Cuadrilla Resources has apologised to residents after last week’s tremor and begun investigating whether it may have damaged homes. The oil and gas explorer said it was “aware of the concern” of those who felt the minor earthquake close to its Preston New Road site near Blackpool, Lancashire. It has repeatedly called for seismic safety limits on fracking to be eased but appeared to acknowledge on Saturday night that fracking within existing limits might have resulted in damage to a small number of nearby homes. The 2.9-magnitude tremor was 25 times bigger than the maximum Cuadrilla predicted its work might cause, of 1.5, and occurred despite rules that force engineers to pause work after exceeding 0.5 magnitude. Cuadrilla has previously said the seismic limits are too conservative and could be raised without a risk of damage. It is understood that it still wants a review of them.
Times 2nd Sept 2019 read more »
An environmental group has been forced to withdraw its legal challenge to a wide-ranging injunction by the fracking firm Cuadrilla after being “priced out of court”. Three fracking protesters are facing court action after the energy company obtained the injunction restricting protests at its shale gas exploration site in Lancashire. The protesters, Katrina Lawrie, 41, Christopher Wilson, 55, and Lee Walsh, 44, were due to be supported by Friends of the Earth (FoE) in their bid to vary the terms of the injunction order. However, the environmental group said it has been frozen out of court proceedings after a high court judge refused to grant any costs protection. FoE had applied for financial protection on the basis that it was a public interest litigant. In environmental judicial reviews, a cap on legal costs is available and cost protection may also be obtained in non-environmental judicial reviews. However, a high court judge ruled that cost protection was unavailable on the basis that the case was private litigation between private parties. This meant if FoE lost the case it could face an £85,000 legal bill. The group said this was a financial risk it could not afford. The FoE campaigner Dave Timms said: “This ruling is a blow for civil liberties and access to justice.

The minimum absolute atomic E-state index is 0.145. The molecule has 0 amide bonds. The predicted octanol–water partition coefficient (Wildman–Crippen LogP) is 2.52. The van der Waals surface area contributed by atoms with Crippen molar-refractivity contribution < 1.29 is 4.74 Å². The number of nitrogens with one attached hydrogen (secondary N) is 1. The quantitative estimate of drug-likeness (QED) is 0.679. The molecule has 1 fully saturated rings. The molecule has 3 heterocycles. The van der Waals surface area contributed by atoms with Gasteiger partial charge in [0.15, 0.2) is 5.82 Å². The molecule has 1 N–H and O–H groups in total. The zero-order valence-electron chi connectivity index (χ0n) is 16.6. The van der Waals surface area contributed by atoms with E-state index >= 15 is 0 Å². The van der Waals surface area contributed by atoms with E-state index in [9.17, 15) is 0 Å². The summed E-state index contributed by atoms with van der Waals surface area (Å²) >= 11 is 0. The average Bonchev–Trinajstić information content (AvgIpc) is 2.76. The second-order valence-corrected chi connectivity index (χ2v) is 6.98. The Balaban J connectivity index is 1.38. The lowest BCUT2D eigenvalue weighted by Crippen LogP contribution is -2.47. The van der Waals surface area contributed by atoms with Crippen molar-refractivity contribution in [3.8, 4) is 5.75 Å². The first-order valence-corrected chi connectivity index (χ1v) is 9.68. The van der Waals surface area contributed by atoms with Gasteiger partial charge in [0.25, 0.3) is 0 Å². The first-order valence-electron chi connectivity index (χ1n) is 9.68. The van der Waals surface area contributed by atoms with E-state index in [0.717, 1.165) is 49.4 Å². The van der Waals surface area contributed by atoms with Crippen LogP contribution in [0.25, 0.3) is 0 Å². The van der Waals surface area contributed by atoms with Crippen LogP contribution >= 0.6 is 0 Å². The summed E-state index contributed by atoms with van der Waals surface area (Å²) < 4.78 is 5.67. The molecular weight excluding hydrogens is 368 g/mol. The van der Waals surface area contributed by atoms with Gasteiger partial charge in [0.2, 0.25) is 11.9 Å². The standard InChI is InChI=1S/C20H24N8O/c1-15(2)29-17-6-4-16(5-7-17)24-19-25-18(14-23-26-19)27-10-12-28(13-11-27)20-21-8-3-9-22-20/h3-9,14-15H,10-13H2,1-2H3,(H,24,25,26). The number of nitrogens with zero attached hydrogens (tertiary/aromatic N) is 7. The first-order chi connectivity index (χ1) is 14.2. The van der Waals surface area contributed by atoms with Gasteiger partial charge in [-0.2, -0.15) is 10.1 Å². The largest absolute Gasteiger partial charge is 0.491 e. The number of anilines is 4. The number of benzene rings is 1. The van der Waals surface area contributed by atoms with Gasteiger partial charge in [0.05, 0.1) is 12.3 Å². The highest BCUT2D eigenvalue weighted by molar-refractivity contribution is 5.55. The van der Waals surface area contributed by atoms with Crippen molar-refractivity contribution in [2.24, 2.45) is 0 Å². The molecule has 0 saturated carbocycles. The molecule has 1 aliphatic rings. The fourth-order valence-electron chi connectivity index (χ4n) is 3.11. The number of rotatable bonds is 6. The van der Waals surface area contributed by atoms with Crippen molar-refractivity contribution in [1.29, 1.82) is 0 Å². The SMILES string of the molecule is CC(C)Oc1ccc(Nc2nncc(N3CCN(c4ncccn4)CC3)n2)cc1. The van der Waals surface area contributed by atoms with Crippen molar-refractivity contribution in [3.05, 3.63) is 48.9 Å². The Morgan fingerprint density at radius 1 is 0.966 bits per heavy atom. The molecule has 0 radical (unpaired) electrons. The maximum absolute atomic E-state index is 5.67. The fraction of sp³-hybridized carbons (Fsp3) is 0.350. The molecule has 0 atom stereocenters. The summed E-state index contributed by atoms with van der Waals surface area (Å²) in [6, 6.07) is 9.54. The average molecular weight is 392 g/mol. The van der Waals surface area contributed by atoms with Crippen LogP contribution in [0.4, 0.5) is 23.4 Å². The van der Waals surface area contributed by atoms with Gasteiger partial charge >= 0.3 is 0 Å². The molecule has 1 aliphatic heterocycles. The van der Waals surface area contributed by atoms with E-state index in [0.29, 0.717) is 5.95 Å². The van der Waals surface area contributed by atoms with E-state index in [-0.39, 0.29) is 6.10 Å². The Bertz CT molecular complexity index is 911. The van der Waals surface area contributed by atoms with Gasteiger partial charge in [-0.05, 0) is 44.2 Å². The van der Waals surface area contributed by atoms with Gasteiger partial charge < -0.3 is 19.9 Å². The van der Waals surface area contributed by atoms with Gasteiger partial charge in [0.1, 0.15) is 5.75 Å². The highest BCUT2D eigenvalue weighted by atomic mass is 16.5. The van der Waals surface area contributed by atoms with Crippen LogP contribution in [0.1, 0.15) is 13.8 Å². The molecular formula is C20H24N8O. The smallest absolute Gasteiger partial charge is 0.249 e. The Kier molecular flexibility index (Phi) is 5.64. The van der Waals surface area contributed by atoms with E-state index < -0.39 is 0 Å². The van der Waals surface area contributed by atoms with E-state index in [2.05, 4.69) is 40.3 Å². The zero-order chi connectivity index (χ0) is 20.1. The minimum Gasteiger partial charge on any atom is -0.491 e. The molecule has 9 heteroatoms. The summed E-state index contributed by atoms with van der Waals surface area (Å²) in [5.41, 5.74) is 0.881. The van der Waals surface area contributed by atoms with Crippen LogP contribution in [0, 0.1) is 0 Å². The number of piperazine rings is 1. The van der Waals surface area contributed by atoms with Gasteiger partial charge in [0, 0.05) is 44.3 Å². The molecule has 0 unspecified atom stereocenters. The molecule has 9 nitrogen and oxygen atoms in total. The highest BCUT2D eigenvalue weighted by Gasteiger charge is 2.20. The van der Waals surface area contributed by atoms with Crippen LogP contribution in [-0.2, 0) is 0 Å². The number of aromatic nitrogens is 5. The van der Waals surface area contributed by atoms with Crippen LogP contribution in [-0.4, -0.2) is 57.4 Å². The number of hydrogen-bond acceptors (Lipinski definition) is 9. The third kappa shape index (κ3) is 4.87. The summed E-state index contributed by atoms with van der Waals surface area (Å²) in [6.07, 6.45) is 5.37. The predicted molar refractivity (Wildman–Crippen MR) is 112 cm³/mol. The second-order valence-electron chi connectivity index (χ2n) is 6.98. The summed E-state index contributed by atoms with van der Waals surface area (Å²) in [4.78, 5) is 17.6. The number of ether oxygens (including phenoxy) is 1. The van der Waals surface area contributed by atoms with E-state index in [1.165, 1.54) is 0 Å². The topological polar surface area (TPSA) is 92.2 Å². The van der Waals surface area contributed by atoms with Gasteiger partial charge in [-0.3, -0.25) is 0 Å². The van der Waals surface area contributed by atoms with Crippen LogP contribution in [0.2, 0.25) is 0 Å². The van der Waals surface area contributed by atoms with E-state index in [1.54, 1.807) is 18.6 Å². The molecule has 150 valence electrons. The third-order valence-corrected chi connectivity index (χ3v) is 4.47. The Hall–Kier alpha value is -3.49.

Guardian 1st Sept 2019 read more »